Libyan Parliament Rejects UK Interference in Internal Affairs


On Saturday, the Head of the Elections Follow-up Committee in the Libyan House of Representatives (HoR), Al-Hadi Al-Sagheer, rejected all foreign interference in Libya’s affairs.

In press statements, Al-Sagheer stressed his rejection of the recent statement issued by the British Embassy. He described it as a ‘blatant interference’ in Libya’s internal affairs.

Notably, the Embassies of France, Germany, Italy, the United Kingdom (UK), and the United States (US) issued a joint statement yesterday. In the statement they said the transfer of power from the current interim executive authority to the new executive authority should take place following the announcement of the results of such early and prompt parliamentary and presidential elections.

They urged candidates holding roles in public institutions to vacating them until the announcement of the electoral results “in order to avoid conflicts of interests and to promote a level playing field.”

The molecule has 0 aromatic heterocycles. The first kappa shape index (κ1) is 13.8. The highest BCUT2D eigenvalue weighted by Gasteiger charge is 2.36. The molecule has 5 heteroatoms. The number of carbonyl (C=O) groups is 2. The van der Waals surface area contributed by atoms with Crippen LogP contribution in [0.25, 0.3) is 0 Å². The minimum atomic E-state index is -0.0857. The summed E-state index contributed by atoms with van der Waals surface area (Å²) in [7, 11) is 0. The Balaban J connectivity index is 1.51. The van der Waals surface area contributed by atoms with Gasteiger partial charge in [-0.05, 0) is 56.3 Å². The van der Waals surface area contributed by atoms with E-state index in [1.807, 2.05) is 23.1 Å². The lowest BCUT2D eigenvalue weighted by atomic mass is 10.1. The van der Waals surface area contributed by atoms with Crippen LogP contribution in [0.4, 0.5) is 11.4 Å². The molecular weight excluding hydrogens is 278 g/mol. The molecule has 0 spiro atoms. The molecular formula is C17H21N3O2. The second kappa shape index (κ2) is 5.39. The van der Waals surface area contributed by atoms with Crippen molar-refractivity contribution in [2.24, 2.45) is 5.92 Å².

The western countries warned that they will hold to account those who threaten the stability or undermine the political and electoral process in Libya, through violence, or the incitement of violence.

On Friday, the British Embassy also said that it will continue to recognize the Government of National Unity (GNU) as the authority tasked with leading Libya to elections and does not endorse the establishment of parallel governments or institutions.

These remarks came after the High National Election Commission (HNEC) announced that despite being technically prepared, it was unable to meet the 24th of December date set by the political roadmap for national elections.

Citing inadequacies in electoral legislation, challenges, and appeals related to candidates’ eligibility, the HNEC requested that the Libyan Parliament set another date for the first round of the Presidential elections, within a 30-day period.

Currently at stake is a peace process that had been seen as the best hope in years of bringing an end to the decade of chaos and violence that has engulfed Libya since a NATO-backed uprising which ousted Moammar Gaddafi in 2011.